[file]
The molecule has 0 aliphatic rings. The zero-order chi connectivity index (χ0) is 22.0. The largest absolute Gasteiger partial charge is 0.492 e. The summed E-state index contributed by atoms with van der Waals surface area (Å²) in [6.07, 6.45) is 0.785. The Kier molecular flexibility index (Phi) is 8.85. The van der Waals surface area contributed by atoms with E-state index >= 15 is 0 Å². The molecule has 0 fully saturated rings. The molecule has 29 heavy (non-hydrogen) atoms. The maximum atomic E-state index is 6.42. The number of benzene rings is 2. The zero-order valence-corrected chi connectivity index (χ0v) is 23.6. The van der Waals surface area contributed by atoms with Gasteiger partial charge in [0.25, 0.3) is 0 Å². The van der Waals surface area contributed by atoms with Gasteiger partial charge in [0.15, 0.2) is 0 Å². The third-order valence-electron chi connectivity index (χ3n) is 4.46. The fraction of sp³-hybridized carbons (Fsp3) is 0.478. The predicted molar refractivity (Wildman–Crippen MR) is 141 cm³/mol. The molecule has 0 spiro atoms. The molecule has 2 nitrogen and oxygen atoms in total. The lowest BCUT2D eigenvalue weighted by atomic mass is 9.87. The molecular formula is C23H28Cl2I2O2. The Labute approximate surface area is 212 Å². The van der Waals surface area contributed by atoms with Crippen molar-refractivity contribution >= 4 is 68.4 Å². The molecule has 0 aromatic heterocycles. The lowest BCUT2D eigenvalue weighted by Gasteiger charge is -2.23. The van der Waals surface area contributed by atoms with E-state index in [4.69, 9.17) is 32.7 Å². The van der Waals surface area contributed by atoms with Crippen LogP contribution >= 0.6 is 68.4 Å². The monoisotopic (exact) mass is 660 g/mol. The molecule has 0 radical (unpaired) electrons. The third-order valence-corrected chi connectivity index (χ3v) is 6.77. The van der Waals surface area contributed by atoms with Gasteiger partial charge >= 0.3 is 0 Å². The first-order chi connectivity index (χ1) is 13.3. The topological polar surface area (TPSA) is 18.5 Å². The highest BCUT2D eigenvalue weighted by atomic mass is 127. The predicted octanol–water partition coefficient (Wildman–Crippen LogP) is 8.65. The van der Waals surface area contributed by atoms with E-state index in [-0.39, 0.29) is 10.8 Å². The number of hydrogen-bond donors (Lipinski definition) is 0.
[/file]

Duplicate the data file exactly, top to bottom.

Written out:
The molecule has 0 aliphatic rings. The zero-order chi connectivity index (χ0) is 22.0. The largest absolute Gasteiger partial charge is 0.492 e. The summed E-state index contributed by atoms with van der Waals surface area (Å²) in [6.07, 6.45) is 0.785. The Kier molecular flexibility index (Phi) is 8.85. The van der Waals surface area contributed by atoms with E-state index >= 15 is 0 Å². The molecule has 0 fully saturated rings. The molecule has 29 heavy (non-hydrogen) atoms. The maximum atomic E-state index is 6.42. The number of benzene rings is 2. The zero-order valence-corrected chi connectivity index (χ0v) is 23.6. The van der Waals surface area contributed by atoms with Gasteiger partial charge in [0.25, 0.3) is 0 Å². The van der Waals surface area contributed by atoms with Gasteiger partial charge in [0.15, 0.2) is 0 Å². The third-order valence-electron chi connectivity index (χ3n) is 4.46. The fraction of sp³-hybridized carbons (Fsp3) is 0.478. The predicted molar refractivity (Wildman–Crippen MR) is 141 cm³/mol. The molecule has 0 spiro atoms. The molecule has 2 nitrogen and oxygen atoms in total. The lowest BCUT2D eigenvalue weighted by atomic mass is 9.87. The molecular formula is C23H28Cl2I2O2. The Labute approximate surface area is 212 Å². The van der Waals surface area contributed by atoms with Crippen molar-refractivity contribution >= 4 is 68.4 Å². The molecule has 0 aromatic heterocycles. The lowest BCUT2D eigenvalue weighted by Gasteiger charge is -2.23. The van der Waals surface area contributed by atoms with E-state index in [4.69, 9.17) is 32.7 Å². The van der Waals surface area contributed by atoms with Crippen LogP contribution >= 0.6 is 68.4 Å². The monoisotopic (exact) mass is 660 g/mol. The molecule has 0 radical (unpaired) electrons. The third-order valence-corrected chi connectivity index (χ3v) is 6.77. The van der Waals surface area contributed by atoms with Gasteiger partial charge >= 0.3 is 0 Å². The first-order chi connectivity index (χ1) is 13.3. The topological polar surface area (TPSA) is 18.5 Å². The highest BCUT2D eigenvalue weighted by atomic mass is 127. The predicted octanol–water partition coefficient (Wildman–Crippen LogP) is 8.65. The van der Waals surface area contributed by atoms with E-state index in [-0.39, 0.29) is 10.8 Å². The number of hydrogen-bond donors (Lipinski definition) is 0.